Monthly Archives: May 2015

Seven Ways to Promote Healthy Disagreements

by Sheri E Ragland

No matter how much a couple loves each other, disagreements will always occur. In fact, it is healthy for a couple to disagree because two people in a relationship are not the same. To be honest, each can bring a different perspective to the communication process that may be worth considering (Ragland, 2014). However, arguments that escalate into harsh communications can be devastating to the relationship over time. Therefore, it is important to assess your relationship as a couple and develop a simple a plan to promote healthy disagreements and move forward. For example, I found these seven key strategies helpful in promoting healthy disagreements.

  1. Know the dynamics of your relationship. Knowing how your partner thinks will help in developing a communication style that brings collaborative resolution rather than destructive criticism and disrespect. It is a fact that men and women perceive things very differently. This difference can create confusion in the communication process. Find strategies that will embrace your partner’s thinking, instead of belittling and ridiculing. He or she will be more receptive to discussions through the process of fair inclusion.
  2. Find a quiet place and time to discuss an issue. Distractions can cause you both to become frustrated and lead to behaviors that prevent healthy outcomes. A quiet place and time to talk about the issue can also help both of you to stay calm and think more clearly. When you make the time to talk with your partner, he or she will see that you care and may respond more positively.
  3. Stick to the facts. Don’t assume that your partner knows your thoughts. It may take a brief explanation with a follow up question that summarizes your understanding of your partner’s thoughts to make sure you are both on the same page. When you both stick to the facts, you stay focused on the relevance of the discussion; and, it may help you both to find the root of the problem as well (Ragland, 2015). Focus helps to minimize arguments and find solutions more quickly.
  4. Do listen. The point of listening promotes fair communication and helps you to understand what is important to your partner. Listening also promotes calmness, respect and open-mindedness. It is an invaluable trait that comes with maturity and patience. It is a trait that you both may need to develop as well.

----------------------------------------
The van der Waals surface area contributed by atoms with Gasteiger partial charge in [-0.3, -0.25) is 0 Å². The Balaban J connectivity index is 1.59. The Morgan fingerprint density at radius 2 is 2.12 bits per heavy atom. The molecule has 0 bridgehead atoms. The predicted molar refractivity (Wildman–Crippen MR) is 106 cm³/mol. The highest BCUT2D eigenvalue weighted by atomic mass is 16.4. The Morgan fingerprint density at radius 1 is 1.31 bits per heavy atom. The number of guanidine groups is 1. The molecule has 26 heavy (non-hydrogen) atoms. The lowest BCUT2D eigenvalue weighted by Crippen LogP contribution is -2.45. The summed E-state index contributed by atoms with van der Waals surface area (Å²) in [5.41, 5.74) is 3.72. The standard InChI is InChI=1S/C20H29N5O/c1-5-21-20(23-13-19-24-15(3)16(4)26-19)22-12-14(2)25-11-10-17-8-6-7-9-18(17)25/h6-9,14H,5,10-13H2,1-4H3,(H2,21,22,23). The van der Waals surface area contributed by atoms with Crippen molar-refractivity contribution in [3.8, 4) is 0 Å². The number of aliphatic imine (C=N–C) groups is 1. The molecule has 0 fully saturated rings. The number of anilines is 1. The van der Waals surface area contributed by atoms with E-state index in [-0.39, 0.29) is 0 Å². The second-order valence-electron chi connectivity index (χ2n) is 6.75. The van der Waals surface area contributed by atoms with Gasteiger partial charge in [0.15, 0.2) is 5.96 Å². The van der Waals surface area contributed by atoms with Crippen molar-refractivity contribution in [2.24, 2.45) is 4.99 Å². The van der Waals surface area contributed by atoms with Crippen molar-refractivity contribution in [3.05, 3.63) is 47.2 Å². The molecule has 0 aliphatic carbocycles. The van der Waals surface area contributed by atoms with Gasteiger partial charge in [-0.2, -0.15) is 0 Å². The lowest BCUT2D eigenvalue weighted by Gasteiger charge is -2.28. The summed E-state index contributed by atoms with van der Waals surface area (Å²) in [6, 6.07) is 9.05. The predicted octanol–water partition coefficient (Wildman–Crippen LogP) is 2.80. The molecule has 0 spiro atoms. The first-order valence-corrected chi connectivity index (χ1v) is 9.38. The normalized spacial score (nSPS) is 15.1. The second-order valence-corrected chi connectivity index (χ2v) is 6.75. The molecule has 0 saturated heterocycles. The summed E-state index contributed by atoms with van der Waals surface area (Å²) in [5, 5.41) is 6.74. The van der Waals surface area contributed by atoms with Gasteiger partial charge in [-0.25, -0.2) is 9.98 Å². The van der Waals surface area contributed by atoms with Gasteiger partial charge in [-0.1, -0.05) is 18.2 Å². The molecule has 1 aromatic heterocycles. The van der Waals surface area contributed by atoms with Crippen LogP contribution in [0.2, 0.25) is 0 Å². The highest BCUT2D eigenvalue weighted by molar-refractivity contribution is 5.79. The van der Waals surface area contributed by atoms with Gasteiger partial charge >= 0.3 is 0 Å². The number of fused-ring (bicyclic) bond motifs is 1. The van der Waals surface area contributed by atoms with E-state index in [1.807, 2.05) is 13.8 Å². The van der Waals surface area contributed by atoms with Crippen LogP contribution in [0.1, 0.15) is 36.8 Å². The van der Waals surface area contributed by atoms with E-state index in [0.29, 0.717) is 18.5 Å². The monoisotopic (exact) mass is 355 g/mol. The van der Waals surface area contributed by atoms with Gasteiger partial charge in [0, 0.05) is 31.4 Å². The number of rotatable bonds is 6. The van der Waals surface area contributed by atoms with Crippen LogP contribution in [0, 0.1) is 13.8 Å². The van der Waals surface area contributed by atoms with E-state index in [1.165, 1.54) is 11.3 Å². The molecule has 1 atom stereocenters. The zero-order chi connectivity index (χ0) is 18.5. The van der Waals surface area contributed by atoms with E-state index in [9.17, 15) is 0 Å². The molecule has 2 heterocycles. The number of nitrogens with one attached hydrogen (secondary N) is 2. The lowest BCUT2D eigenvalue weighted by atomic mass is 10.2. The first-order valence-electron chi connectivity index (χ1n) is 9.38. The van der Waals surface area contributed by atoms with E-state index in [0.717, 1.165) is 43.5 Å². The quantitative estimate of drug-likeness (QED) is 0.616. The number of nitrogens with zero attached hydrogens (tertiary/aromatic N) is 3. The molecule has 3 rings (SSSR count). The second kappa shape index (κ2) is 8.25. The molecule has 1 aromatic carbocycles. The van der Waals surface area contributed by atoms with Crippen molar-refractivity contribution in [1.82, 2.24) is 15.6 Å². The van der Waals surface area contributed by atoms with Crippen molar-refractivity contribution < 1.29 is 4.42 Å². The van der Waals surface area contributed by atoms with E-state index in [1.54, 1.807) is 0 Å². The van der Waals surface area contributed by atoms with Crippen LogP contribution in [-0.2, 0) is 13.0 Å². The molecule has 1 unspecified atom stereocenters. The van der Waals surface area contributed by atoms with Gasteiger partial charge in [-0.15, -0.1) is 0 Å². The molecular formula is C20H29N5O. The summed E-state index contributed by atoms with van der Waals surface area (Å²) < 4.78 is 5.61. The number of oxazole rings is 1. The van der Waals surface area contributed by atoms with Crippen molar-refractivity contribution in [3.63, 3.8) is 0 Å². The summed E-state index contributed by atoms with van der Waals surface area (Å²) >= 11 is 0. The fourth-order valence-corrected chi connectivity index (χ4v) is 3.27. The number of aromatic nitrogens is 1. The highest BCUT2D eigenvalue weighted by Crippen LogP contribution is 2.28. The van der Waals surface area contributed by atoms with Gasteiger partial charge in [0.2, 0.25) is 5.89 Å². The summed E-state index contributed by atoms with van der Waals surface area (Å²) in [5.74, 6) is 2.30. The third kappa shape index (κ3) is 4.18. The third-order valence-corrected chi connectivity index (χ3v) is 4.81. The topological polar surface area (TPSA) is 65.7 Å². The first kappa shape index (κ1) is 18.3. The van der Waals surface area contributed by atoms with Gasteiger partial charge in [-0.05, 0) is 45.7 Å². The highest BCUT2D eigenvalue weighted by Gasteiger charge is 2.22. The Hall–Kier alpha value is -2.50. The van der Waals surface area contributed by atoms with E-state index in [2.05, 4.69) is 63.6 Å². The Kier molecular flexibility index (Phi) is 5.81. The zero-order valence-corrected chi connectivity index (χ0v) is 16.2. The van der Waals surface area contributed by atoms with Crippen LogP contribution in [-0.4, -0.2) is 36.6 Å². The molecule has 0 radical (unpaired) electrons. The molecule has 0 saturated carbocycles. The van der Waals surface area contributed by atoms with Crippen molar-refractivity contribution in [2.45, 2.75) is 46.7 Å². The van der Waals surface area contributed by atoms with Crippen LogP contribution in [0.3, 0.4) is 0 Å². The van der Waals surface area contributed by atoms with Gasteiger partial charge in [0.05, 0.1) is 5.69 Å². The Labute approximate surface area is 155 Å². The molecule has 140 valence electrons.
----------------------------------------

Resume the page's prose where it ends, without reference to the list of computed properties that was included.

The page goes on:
5. Leave negative thoughts in the past. A large contributor to escalating disagreements is bringing up past arguments and issues that are irrelevant to the present situation. As challenging as it may be, leave negative thinking in the past there is no place for it in the future. There is no benefit to negative thinking. The only benefit to considering past issues are to not make the same mistakes in your relationship going forward.
  6. Quickly resolve the disagreement, if possible. See the big picture, which is to find a resolution you both can agree on and move forward (Ragland, 2014). However, there will be times that you both may not find a resolution. Depending on the nature of the situation, it may be perfectly fine to just move forward. The goal is to bring closure to an issue and spend your valuable time on more important things.
  7. See the big picture. It is imperative that couples focus on what is positive as much as possible. Through calmness, encouragement, humility, respect and open-mindedness, it is easier to manage disagreements in your relationship. After all, the most important aspect of managing your relationship is to be happy and successful together.

As mentioned, it is natural for couples to disagree. How you as a couple manage disagreements can make the difference in the success or death of your relationship (Ragland, 2015). The seven strategies provided will help you both to think about what you should positively contribute to the relationship consistently over time. Why? Relationships cannot manage themselves; they take individuals to invest time, care, persistence and patience daily for the best outcomes.

References

Ragland, S. E. (2014). Seven deep insecurities men don’t women to know. Crossbooks Christian Publishing. Nashville: TN.

Ragland, S. E. (2015, March 3). Seven common signs that you and your partner are not managing conflict. [Web log comment]. Retrieved from http://buzzaboutrelationships.com/2/post/2015/03/seven-common-signs-that-you-and-your-partner-are-not-managing-conflict1.html.